* * *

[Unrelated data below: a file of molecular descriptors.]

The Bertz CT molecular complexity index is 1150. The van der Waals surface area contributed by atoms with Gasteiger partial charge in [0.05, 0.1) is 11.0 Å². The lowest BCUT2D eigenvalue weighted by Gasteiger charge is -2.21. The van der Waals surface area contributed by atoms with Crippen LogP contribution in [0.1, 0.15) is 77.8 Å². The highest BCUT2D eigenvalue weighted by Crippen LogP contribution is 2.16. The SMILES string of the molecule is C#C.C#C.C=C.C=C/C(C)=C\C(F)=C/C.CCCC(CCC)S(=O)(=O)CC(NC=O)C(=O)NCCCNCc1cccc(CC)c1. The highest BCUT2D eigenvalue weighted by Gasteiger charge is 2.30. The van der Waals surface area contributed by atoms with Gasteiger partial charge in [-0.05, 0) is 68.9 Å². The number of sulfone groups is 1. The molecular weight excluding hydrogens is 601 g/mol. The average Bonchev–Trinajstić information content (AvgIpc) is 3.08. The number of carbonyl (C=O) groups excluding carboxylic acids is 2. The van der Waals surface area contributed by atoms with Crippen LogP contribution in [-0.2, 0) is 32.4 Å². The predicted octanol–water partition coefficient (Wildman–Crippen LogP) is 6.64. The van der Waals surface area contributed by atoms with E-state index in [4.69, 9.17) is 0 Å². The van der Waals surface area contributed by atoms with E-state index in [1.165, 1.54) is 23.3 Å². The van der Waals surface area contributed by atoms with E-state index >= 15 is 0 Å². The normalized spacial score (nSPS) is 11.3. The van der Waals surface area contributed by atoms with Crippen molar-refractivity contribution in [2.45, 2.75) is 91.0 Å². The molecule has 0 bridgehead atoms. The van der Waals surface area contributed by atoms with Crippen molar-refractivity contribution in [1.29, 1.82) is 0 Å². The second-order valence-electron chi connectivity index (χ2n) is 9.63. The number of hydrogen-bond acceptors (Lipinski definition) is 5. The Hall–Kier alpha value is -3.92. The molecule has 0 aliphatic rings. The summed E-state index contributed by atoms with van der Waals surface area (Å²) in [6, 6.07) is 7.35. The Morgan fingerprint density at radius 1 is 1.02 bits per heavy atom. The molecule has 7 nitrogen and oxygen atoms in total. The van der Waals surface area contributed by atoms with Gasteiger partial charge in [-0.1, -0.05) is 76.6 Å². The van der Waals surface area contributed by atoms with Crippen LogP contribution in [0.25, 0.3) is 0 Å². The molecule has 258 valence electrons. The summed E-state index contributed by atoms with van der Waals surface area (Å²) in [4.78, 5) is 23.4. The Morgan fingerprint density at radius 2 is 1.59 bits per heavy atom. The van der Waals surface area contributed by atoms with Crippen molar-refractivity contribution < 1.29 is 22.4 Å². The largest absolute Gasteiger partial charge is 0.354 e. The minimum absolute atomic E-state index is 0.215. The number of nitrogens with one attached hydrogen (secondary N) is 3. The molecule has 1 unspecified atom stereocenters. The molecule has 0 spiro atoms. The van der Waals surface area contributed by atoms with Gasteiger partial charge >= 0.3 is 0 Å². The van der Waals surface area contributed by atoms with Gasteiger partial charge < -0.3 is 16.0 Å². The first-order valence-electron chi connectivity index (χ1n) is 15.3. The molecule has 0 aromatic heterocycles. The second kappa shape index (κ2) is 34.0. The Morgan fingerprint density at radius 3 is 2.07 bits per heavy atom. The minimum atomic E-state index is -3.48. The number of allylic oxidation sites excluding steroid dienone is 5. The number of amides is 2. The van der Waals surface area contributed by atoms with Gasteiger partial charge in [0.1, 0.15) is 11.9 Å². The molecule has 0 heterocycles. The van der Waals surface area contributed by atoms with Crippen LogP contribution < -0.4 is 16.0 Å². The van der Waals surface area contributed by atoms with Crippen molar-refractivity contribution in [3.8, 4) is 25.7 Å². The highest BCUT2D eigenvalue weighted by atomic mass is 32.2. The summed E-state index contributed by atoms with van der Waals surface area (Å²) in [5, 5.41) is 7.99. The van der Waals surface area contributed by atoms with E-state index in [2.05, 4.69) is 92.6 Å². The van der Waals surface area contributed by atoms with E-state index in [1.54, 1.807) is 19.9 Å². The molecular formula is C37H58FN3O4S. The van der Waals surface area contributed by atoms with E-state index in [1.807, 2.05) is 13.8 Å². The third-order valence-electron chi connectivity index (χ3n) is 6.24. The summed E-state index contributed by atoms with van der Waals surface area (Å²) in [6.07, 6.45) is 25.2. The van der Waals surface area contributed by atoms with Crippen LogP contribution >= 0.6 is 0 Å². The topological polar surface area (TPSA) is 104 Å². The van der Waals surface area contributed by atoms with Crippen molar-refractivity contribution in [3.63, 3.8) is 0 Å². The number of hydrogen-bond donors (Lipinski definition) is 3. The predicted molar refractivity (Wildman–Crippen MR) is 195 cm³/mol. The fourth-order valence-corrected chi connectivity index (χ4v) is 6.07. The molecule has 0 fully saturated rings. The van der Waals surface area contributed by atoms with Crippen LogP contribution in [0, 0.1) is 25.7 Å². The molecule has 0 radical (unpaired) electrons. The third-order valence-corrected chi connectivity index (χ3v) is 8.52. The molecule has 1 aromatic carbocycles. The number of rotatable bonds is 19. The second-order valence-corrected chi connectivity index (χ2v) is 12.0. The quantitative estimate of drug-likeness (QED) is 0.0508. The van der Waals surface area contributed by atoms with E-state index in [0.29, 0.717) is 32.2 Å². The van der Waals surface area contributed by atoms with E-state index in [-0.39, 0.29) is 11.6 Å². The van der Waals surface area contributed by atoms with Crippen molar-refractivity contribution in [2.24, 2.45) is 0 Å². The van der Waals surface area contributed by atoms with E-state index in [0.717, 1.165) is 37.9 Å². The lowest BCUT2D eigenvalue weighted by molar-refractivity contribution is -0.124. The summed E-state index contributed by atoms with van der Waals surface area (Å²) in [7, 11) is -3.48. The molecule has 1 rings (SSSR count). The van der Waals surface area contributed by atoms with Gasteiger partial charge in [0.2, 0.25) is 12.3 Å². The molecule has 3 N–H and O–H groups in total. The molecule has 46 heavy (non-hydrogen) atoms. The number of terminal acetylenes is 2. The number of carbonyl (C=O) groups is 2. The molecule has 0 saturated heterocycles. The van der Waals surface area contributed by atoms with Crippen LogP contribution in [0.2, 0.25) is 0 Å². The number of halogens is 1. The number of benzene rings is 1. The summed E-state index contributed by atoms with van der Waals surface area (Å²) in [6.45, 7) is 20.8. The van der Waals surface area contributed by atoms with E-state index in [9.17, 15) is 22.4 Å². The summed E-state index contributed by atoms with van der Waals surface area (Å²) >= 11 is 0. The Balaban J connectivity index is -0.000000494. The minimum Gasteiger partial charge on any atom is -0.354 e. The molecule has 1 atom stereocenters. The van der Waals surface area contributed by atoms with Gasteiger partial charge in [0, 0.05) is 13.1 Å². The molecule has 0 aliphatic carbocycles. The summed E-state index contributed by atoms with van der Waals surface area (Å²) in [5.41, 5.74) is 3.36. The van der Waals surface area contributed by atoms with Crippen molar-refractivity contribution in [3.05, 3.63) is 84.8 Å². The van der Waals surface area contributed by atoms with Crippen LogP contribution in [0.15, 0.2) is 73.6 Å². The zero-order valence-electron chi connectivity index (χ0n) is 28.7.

In just one month’s time the 1969 season will be starting and following these notes is a list of the more important events and their dates. One of the major changes is the South African G.P. taking place on March 1st, instead of around Christmas or the New Year. This brings it nearer to the start of the European season and it is likely to see some new cars taking part. In the past, when S. Africa has started the season with a race in January, it has only had the “left-overs” from the end of the previous season. Apart from the major Grand Prix events of each country there are only four other Formula One races on the calendar, three of which are in England, so British enthusiasts should count themselves very lucky. There is the Race of Champions at Brands Hatch, the B.R.D.C. Fiesta at Silverstone, and the Oulton Park Gold Cup, so Grand Prix enthusiasts throughout the country will have opportunities to see Lotus, Matra, McLaren, Ferrari, B.R.M. and other Grand Prix cars. The unfortunate people in Sicily, who cannot get to Monza in the North of Italy, or German, French and Spanish people who cannot travel far, will not see a Grand Prix car all season. In addition to the three races mentioned we have our own Grand Prix event, which is taking place at Silverstone in 1969. The only other Formula One event on the calendar, apart from the National Grandes Epreuves, is a race at Madrid in March, but unfortunately this clashes with the B.O.A.C. 500 at Brands Hatch, which is going to present some driver problems. Another very bad clash is the Targa Florio with the Spanish G.P. on May 4th, which is going to make it difficult for drivers like Siffert and Elford. This clashing of dates also affects Formula Two on numerous occasions and the long-distance racing world. As usual, the Test Weekend at Le Mans falls foul of an established event, this time the B.R.D.G. Silverstone meeting on March 29th.